A Brief History of LYRA
On Saturday, 5 January 1884, at the annual meeting of the Toronto Yacht Club, the formation of a yacht racing association of clubs around Lake Ontario was discussed. After much correspondence, on Saturday, 29 March 1884, delegates from the Toronto YC, the Royal Canadian YC, the Oswego YC, and the Bay of Quinte YC met at the Queens Hotel in Toronto, voting their clubs to become the charter members of the Lake Yacht Racing Association.
It is believed that LYRA is the oldest association of yacht clubs on the continent; no other similar body is known to exist in North America in 1884. The original constitution stated “The object of the Association shall be to encourage yacht building and yacht racing, and to establish and enforce uniform rules for the government of all races in which the yachts of two or more clubs compete.”
In the early years the circuit regatta format predominated. Yachts raced from port to port, day or night, without today’s sophisticated navigational aids. In 1887, the fleet rendezvoused in Toronto and raced to Charlotte (Rochester) for two days of course racing. Then they continued to Oswego, Kingston and Belleville (Bay of Quinte). After World War I, course racing became the predominant regatta mode. However, distance racing was revived in 1921, in part, by Charles Freeman, with his donation of the perpetual Charles Freeman Cup and the institution of that race. The first winner of this new cup was Aemilius Jarvis, with the schooner Haswell, on a stormy course from Hamilton to Kingston.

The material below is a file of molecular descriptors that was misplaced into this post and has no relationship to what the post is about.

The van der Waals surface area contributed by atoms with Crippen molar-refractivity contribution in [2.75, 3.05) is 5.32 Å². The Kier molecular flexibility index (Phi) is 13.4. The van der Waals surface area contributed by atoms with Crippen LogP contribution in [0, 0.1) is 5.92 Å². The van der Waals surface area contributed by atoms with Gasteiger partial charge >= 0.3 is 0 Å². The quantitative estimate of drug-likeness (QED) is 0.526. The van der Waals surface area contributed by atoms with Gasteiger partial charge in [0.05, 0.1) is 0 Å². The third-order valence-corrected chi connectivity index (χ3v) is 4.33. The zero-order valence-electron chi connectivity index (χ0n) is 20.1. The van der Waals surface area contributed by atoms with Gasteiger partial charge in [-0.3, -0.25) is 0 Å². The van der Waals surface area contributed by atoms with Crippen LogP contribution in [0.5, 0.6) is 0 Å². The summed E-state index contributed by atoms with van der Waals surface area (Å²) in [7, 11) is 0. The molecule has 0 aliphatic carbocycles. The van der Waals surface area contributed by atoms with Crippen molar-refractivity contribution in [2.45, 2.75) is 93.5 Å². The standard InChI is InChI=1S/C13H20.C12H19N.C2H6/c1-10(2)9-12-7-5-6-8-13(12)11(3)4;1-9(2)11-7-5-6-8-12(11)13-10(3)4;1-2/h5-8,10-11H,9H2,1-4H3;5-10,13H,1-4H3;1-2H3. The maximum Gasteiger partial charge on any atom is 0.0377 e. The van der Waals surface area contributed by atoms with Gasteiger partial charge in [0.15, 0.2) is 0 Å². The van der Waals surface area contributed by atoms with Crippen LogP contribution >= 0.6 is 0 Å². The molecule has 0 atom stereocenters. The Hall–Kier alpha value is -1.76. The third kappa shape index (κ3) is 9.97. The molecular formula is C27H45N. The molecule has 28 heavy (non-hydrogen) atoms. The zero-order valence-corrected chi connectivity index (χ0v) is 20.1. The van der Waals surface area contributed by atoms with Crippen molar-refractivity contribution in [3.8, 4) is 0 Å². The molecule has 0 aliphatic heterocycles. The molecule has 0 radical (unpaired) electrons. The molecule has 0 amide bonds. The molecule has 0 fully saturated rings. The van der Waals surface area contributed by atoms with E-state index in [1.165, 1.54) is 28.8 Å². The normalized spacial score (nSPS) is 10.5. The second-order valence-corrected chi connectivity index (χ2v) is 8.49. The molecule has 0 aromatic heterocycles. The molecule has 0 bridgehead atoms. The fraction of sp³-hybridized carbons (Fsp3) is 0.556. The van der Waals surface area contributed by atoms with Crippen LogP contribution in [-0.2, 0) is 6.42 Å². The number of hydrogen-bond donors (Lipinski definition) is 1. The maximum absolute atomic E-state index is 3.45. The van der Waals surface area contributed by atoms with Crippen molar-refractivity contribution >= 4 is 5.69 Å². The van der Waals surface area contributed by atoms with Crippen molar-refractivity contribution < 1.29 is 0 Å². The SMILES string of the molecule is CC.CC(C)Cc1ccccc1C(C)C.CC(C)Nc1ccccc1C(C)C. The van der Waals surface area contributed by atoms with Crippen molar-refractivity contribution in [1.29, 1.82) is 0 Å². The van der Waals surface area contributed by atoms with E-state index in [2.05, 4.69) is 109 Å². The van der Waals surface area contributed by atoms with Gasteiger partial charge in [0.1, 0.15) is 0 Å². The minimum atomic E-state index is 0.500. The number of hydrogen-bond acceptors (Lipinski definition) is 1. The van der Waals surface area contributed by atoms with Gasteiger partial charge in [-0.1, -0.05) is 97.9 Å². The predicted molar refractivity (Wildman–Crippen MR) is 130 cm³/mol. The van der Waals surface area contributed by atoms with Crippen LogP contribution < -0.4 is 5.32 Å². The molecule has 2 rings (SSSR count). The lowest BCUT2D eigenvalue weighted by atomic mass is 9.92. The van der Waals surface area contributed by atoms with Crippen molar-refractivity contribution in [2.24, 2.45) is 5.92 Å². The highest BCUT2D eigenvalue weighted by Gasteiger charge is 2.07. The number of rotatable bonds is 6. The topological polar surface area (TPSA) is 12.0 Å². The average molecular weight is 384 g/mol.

The original cup was destroyed in a fire in 1931, but a replica was procured immediately from England. In 1937, Mr. Freeman generously donated a new cup for those classes having no chance of winning the Charles Freeman Cup from the big boats. The Louise Freeman Cup was for the smaller yachts in the long distance racing.
Today, the annual LYRA regatta brings together yachts from around Lake Ontario and adjacent waters for almost a full week of intensive and exciting racing, including feeder races to the regatta site, the overnight Freeman Races, and three days of around-the-buoys races, with good food and entertainment between. Anyone who has sailed at the LYRA Regatta knows that the events are truly international, giving U. S. and Canadian sailors opportunities to compete and establish strong friendships.